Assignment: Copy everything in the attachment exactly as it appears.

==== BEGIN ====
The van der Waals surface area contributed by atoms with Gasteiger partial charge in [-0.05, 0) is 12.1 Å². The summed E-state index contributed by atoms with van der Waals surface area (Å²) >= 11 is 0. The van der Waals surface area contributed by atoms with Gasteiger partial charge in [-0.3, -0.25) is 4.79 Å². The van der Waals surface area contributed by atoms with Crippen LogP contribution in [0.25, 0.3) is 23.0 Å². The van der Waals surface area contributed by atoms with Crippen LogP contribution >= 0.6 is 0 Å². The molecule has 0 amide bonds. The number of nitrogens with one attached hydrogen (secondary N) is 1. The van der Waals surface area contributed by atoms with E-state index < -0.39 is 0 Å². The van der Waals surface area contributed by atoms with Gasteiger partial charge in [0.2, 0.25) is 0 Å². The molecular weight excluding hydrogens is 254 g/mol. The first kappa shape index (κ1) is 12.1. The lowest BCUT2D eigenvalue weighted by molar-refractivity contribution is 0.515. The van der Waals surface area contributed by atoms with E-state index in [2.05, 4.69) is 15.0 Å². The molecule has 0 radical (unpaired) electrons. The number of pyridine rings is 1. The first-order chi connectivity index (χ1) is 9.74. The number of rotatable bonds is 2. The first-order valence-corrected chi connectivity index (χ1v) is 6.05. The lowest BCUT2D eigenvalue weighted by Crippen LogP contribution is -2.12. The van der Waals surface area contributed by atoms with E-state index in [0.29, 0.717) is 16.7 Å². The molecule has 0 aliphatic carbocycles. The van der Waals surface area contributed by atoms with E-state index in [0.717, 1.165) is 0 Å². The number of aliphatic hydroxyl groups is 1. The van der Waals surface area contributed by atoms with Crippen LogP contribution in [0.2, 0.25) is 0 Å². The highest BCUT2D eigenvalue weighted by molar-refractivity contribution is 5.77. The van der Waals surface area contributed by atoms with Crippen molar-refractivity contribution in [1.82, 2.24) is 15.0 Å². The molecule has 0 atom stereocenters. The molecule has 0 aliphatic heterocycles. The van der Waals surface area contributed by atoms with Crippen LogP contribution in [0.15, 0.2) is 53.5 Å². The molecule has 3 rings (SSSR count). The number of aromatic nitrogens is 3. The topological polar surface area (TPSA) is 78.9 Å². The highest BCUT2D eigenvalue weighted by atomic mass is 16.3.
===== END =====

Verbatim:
The van der Waals surface area contributed by atoms with Gasteiger partial charge in [-0.05, 0) is 12.1 Å². The summed E-state index contributed by atoms with van der Waals surface area (Å²) >= 11 is 0. The van der Waals surface area contributed by atoms with Gasteiger partial charge in [-0.3, -0.25) is 4.79 Å². The van der Waals surface area contributed by atoms with Crippen LogP contribution in [0.25, 0.3) is 23.0 Å². The van der Waals surface area contributed by atoms with Crippen LogP contribution >= 0.6 is 0 Å². The molecule has 0 amide bonds. The number of nitrogens with one attached hydrogen (secondary N) is 1. The van der Waals surface area contributed by atoms with E-state index < -0.39 is 0 Å². The van der Waals surface area contributed by atoms with Gasteiger partial charge in [0.2, 0.25) is 0 Å². The molecular weight excluding hydrogens is 254 g/mol. The first kappa shape index (κ1) is 12.1. The lowest BCUT2D eigenvalue weighted by molar-refractivity contribution is 0.515. The van der Waals surface area contributed by atoms with E-state index in [2.05, 4.69) is 15.0 Å². The molecule has 0 radical (unpaired) electrons. The number of pyridine rings is 1. The first-order chi connectivity index (χ1) is 9.74. The number of rotatable bonds is 2. The first-order valence-corrected chi connectivity index (χ1v) is 6.05. The lowest BCUT2D eigenvalue weighted by Crippen LogP contribution is -2.12. The van der Waals surface area contributed by atoms with E-state index in [0.29, 0.717) is 16.7 Å². The molecule has 0 aliphatic carbocycles. The van der Waals surface area contributed by atoms with E-state index in [0.717, 1.165) is 0 Å². The number of aliphatic hydroxyl groups is 1. The van der Waals surface area contributed by atoms with Crippen LogP contribution in [0.2, 0.25) is 0 Å². The highest BCUT2D eigenvalue weighted by molar-refractivity contribution is 5.77. The van der Waals surface area contributed by atoms with Crippen molar-refractivity contribution in [1.82, 2.24) is 15.0 Å². The molecule has 0 atom stereocenters. The molecule has 0 aliphatic heterocycles. The van der Waals surface area contributed by atoms with Crippen LogP contribution in [0.15, 0.2) is 53.5 Å². The molecule has 3 rings (SSSR count). The number of aromatic nitrogens is 3. The topological polar surface area (TPSA) is 78.9 Å². The highest BCUT2D eigenvalue weighted by atomic mass is 16.3.